So all over the arguments seem to be raging along: What should we do with the term “emerging”? Andrew Jones asked whether to Dump it or Use it a bit longer, and voters said Dump it. Dan Kimball is holding onto an interpretation from 5-7 years ago when he wrote The Emerging Church, and dislikes what has happened to it over the past few years. These two writers seem to opt for the use of the word “missional” rather. Similarly South African theologian, Nelus Niemandt, seems to be merging the words emerging and missional in two recent articles in Verbum et Ecclesia where he explains emerging churches. And more links will be found by the curious surfer.

But switching between emerging and missional might not be that easy. Leading missional thinking Graig can Gelder clearly destinguises between missional and emerging, and sorry Dan (if ever you should read this), but he is using your book as reference for what emerging is, and he doesn’t think that it’s the same as missional. Not that I deny any of you the right to switch terms, but remember that others are also using it.

My honest opinion is that the Emergent Village guys are largely responsible for this. They took the movement to what, in my opinion, was the logical conclusion, but this really upsets people. When the big debates about emerging/emergent started again a while ago, I started getting doubts about how long this can keep together. And you know the sad thing: It’s the same story over again! We might as well admit it, it’s about conservatives and liberals, about those orthodox and those who are heretics. You remember all those wars between evangelicals and ecumenicals (I’m reading the earlier work of Bosch currently, in which this is still running wild), well now some are saying that emerging is about evangelism, and others that they won’t use the word! I said it a few times over the last few weeks; I wondered how long emerging was going to be able to keep everyone part of the conversation… I so hoped that it will be for a long time.

When myself and Jacques was talking a while ago, we reflected on how many of us have moved through Emergent Africa, connected, but left Emergent Africa (which later – was it because of my recommendation Roger? – became Emerging Africa). Yeah, it’s like some kind of post-emergentafrica thing:-) But, when we started to get a few bloggers who “get it” (using Tony Jones’ term from The New Christians) a few weeks ago, emerging was the word which connected us. Everyone kind of knew what was meant when we said that emerging folks are getting together, although everyone also know how wide this is. Reading Tom Sine’s The New Conspirators I realised that we have people from everyone of the 4 streams among the 5-10 people who will be getting together in a few days time, but still emerging seems to be the word that bind us together.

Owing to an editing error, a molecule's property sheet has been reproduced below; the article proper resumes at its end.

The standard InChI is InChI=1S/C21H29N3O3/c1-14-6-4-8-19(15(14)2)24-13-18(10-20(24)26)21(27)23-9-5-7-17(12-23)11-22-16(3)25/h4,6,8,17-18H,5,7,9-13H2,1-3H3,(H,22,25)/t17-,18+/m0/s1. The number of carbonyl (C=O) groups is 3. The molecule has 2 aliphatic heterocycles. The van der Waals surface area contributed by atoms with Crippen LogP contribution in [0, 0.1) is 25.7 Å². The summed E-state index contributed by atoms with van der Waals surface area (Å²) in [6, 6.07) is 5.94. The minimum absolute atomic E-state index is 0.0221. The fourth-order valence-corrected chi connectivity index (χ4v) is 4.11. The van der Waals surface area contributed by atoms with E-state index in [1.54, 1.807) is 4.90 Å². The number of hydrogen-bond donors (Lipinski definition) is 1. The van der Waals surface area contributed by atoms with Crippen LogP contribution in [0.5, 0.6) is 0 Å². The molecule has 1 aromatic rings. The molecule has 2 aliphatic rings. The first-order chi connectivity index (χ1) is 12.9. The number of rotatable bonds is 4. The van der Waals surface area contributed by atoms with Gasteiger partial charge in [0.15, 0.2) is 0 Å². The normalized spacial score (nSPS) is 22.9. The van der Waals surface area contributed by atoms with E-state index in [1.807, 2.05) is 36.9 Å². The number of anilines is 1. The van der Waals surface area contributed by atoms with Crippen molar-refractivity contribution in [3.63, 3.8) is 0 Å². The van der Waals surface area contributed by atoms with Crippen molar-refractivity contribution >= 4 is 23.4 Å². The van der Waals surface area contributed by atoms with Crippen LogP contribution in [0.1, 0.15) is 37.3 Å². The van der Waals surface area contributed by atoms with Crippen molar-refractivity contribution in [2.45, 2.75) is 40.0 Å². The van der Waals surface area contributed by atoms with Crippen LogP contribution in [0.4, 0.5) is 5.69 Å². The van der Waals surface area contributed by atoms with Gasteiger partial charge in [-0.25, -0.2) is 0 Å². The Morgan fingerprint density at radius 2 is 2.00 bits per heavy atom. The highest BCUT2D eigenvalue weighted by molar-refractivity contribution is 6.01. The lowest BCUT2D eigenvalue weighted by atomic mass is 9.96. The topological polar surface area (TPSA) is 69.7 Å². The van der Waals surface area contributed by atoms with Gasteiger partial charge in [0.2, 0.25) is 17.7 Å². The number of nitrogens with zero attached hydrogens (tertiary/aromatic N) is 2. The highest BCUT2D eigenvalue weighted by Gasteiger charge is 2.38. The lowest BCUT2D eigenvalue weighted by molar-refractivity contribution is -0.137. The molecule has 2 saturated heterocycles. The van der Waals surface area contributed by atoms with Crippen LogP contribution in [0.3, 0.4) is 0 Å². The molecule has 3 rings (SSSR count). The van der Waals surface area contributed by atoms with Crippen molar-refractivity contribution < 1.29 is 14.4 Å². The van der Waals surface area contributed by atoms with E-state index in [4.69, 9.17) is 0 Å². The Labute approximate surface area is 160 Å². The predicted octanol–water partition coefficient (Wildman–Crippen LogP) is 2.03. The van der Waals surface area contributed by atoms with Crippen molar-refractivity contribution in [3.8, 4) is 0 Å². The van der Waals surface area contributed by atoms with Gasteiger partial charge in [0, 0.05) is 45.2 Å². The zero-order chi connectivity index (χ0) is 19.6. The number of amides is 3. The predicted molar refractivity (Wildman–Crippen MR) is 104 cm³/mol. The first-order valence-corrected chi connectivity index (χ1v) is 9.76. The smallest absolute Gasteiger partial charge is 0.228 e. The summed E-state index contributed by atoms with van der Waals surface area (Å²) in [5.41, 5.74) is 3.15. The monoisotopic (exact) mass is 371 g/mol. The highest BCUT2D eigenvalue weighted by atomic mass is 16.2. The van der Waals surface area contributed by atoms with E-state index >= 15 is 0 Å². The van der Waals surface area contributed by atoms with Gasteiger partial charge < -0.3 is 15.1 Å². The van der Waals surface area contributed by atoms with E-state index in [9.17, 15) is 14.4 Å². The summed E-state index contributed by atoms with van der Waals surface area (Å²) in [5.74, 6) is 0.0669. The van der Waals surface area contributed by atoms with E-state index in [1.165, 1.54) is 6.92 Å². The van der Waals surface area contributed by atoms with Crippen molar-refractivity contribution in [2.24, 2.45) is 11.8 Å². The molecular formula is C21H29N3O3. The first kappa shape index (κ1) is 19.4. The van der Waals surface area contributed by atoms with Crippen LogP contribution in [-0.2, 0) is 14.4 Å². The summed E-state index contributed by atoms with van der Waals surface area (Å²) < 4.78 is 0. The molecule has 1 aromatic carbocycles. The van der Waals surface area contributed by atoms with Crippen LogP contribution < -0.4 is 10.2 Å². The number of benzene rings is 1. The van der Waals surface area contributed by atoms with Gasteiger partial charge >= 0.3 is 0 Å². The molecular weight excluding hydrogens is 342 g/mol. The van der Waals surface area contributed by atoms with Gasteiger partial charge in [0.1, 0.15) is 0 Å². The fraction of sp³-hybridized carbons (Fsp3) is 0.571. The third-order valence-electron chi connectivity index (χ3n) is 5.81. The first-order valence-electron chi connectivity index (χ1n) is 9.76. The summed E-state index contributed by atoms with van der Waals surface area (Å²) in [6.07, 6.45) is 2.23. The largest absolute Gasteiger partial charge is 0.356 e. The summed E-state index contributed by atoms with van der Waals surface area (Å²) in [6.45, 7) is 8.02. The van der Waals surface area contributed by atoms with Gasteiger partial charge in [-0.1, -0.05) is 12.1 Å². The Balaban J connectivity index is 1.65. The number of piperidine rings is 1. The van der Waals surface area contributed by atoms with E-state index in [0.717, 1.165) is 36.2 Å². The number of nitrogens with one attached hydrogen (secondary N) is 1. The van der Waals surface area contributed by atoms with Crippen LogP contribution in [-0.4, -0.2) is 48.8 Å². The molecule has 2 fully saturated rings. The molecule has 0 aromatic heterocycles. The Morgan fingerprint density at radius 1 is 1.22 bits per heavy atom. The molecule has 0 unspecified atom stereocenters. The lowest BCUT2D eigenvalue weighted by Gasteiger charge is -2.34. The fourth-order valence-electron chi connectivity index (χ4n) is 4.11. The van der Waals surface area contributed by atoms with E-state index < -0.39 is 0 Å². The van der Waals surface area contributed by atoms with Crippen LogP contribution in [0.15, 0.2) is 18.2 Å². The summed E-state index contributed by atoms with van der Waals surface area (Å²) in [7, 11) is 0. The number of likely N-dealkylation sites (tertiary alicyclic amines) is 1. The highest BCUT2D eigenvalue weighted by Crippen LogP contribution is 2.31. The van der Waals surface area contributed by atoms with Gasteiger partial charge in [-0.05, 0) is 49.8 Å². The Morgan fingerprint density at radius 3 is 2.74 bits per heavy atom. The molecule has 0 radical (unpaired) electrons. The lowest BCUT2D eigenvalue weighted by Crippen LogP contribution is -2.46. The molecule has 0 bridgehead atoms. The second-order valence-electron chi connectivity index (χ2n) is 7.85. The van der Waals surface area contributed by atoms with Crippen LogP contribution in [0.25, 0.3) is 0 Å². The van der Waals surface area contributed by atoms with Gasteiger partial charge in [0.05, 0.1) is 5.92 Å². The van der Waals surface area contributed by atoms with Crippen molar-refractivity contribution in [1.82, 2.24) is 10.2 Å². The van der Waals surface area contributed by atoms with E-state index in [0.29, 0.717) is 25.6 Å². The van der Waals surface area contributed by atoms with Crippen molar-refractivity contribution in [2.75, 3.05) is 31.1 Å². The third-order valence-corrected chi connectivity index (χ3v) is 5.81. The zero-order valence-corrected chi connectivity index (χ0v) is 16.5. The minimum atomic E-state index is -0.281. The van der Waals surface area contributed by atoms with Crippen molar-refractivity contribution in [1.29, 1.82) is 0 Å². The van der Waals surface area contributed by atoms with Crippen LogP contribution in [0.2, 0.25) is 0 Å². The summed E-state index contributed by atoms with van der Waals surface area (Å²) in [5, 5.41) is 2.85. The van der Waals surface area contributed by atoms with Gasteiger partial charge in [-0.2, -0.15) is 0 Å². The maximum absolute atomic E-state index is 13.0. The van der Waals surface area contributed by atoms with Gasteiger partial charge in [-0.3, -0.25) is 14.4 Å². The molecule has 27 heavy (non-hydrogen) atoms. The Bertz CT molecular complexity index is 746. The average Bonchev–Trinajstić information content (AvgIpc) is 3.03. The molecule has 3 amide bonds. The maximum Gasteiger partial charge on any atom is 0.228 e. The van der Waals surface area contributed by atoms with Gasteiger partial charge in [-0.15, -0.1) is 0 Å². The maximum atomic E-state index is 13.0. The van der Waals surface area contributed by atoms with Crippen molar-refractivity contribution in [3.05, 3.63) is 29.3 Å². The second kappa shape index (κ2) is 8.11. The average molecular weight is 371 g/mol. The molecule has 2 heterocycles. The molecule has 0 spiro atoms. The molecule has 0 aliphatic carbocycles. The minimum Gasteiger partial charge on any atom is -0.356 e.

If emerging continue, what will it be? According to Kimball it started out with being about evangelism, and the theological conversations was only there to serve this cause. When South Africa got onto the train, Roger called Emergent Africa “a safe place to talk about theology“. For us, the theological conversation was never something secondary. It never was about evangelism, important as that might be, and when it was, it was about rethinking evangelism. If emerging continue, this would be the place where we talk about the principals behind designing ships, not the place to fine-tune engines, or to rearrange the deck-chairs (you can work with the metaphors yourself). Does this make it a white-male-philosophical conversation? I guess I can only say that I truly hope not!

So, what’s next? Well, I guess a couple more heresy complaints (church history has had enough of those, and maybe one day we will learn that heretics sometimes have a way of standing the test of time, but I guess we can’t tell beforehand which will do that). I guess some will just quitely decide to continue the conversation, not because it’s popular (cause those with the heretic label around them usually ain’t popular, except when it come as prosperity gospel), not because the emerging people have cool hair, but because we help but rethink our theology, we cannot help but ask questions about theology.